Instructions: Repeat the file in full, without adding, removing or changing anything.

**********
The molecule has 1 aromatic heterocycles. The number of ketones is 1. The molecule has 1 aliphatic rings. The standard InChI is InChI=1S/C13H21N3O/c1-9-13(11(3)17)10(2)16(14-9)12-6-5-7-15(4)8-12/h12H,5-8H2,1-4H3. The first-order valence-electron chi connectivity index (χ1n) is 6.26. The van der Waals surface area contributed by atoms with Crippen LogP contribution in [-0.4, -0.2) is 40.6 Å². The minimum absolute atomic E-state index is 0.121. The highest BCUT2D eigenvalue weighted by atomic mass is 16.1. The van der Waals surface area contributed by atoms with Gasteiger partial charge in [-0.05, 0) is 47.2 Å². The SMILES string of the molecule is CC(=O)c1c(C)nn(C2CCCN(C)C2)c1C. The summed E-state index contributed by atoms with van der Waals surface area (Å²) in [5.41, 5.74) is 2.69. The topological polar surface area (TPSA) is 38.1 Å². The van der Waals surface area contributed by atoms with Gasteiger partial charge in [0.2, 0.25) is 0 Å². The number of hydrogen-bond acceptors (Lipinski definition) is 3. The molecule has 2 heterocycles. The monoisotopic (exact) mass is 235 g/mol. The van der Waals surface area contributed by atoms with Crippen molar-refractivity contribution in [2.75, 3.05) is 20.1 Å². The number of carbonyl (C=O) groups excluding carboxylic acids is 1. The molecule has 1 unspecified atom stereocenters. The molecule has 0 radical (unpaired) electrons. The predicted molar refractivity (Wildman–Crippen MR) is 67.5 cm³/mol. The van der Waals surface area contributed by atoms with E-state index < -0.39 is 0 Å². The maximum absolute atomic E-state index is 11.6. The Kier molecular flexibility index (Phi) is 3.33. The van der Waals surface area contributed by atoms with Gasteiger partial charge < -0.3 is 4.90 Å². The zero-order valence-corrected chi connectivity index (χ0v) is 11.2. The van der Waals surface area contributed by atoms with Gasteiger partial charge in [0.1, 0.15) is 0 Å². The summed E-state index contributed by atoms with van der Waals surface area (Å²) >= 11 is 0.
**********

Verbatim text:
The molecule has 1 aromatic heterocycles. The number of ketones is 1. The molecule has 1 aliphatic rings. The standard InChI is InChI=1S/C13H21N3O/c1-9-13(11(3)17)10(2)16(14-9)12-6-5-7-15(4)8-12/h12H,5-8H2,1-4H3. The first-order valence-electron chi connectivity index (χ1n) is 6.26. The van der Waals surface area contributed by atoms with Crippen LogP contribution in [-0.4, -0.2) is 40.6 Å². The minimum absolute atomic E-state index is 0.121. The highest BCUT2D eigenvalue weighted by atomic mass is 16.1. The van der Waals surface area contributed by atoms with Gasteiger partial charge in [-0.05, 0) is 47.2 Å². The SMILES string of the molecule is CC(=O)c1c(C)nn(C2CCCN(C)C2)c1C. The summed E-state index contributed by atoms with van der Waals surface area (Å²) in [5.41, 5.74) is 2.69. The topological polar surface area (TPSA) is 38.1 Å². The van der Waals surface area contributed by atoms with Gasteiger partial charge in [0.2, 0.25) is 0 Å². The number of hydrogen-bond acceptors (Lipinski definition) is 3. The molecule has 2 heterocycles. The monoisotopic (exact) mass is 235 g/mol. The van der Waals surface area contributed by atoms with Crippen molar-refractivity contribution in [2.75, 3.05) is 20.1 Å². The number of carbonyl (C=O) groups excluding carboxylic acids is 1. The molecule has 1 unspecified atom stereocenters. The molecule has 0 radical (unpaired) electrons. The predicted molar refractivity (Wildman–Crippen MR) is 67.5 cm³/mol. The van der Waals surface area contributed by atoms with E-state index < -0.39 is 0 Å². The maximum absolute atomic E-state index is 11.6. The Kier molecular flexibility index (Phi) is 3.33. The van der Waals surface area contributed by atoms with Gasteiger partial charge < -0.3 is 4.90 Å². The zero-order valence-corrected chi connectivity index (χ0v) is 11.2. The van der Waals surface area contributed by atoms with Gasteiger partial charge in [0.1, 0.15) is 0 Å². The summed E-state index contributed by atoms with van der Waals surface area (Å²) >= 11 is 0.